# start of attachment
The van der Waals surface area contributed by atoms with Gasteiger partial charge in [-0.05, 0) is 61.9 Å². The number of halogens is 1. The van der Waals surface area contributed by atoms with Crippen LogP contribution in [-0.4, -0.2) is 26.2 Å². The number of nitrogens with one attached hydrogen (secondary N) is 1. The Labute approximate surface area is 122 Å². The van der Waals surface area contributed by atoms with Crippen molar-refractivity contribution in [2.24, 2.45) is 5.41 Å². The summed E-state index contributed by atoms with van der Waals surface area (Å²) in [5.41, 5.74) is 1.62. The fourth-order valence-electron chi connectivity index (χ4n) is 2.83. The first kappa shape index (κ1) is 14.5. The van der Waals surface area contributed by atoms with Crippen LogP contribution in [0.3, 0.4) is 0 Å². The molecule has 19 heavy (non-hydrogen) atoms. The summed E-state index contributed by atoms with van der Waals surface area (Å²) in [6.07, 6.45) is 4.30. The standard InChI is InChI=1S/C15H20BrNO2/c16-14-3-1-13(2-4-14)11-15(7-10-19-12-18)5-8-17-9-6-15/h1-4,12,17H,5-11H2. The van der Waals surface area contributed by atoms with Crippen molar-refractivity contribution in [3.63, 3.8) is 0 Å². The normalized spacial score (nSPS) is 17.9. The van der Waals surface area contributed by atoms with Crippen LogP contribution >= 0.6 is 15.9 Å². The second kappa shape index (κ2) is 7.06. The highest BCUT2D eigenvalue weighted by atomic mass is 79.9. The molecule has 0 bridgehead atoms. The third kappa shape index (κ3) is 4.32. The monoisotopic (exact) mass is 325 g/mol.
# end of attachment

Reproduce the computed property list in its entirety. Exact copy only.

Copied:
The van der Waals surface area contributed by atoms with Gasteiger partial charge in [-0.05, 0) is 61.9 Å². The number of halogens is 1. The van der Waals surface area contributed by atoms with Crippen LogP contribution in [-0.4, -0.2) is 26.2 Å². The number of nitrogens with one attached hydrogen (secondary N) is 1. The Labute approximate surface area is 122 Å². The van der Waals surface area contributed by atoms with Crippen molar-refractivity contribution in [2.24, 2.45) is 5.41 Å². The summed E-state index contributed by atoms with van der Waals surface area (Å²) in [5.41, 5.74) is 1.62. The fourth-order valence-electron chi connectivity index (χ4n) is 2.83. The first kappa shape index (κ1) is 14.5. The van der Waals surface area contributed by atoms with Crippen LogP contribution in [0.3, 0.4) is 0 Å². The molecule has 19 heavy (non-hydrogen) atoms. The summed E-state index contributed by atoms with van der Waals surface area (Å²) in [6.07, 6.45) is 4.30. The standard InChI is InChI=1S/C15H20BrNO2/c16-14-3-1-13(2-4-14)11-15(7-10-19-12-18)5-8-17-9-6-15/h1-4,12,17H,5-11H2. The van der Waals surface area contributed by atoms with Crippen molar-refractivity contribution in [3.63, 3.8) is 0 Å². The normalized spacial score (nSPS) is 17.9. The van der Waals surface area contributed by atoms with Crippen LogP contribution >= 0.6 is 15.9 Å². The second kappa shape index (κ2) is 7.06. The highest BCUT2D eigenvalue weighted by atomic mass is 79.9. The molecule has 0 bridgehead atoms. The third kappa shape index (κ3) is 4.32. The monoisotopic (exact) mass is 325 g/mol.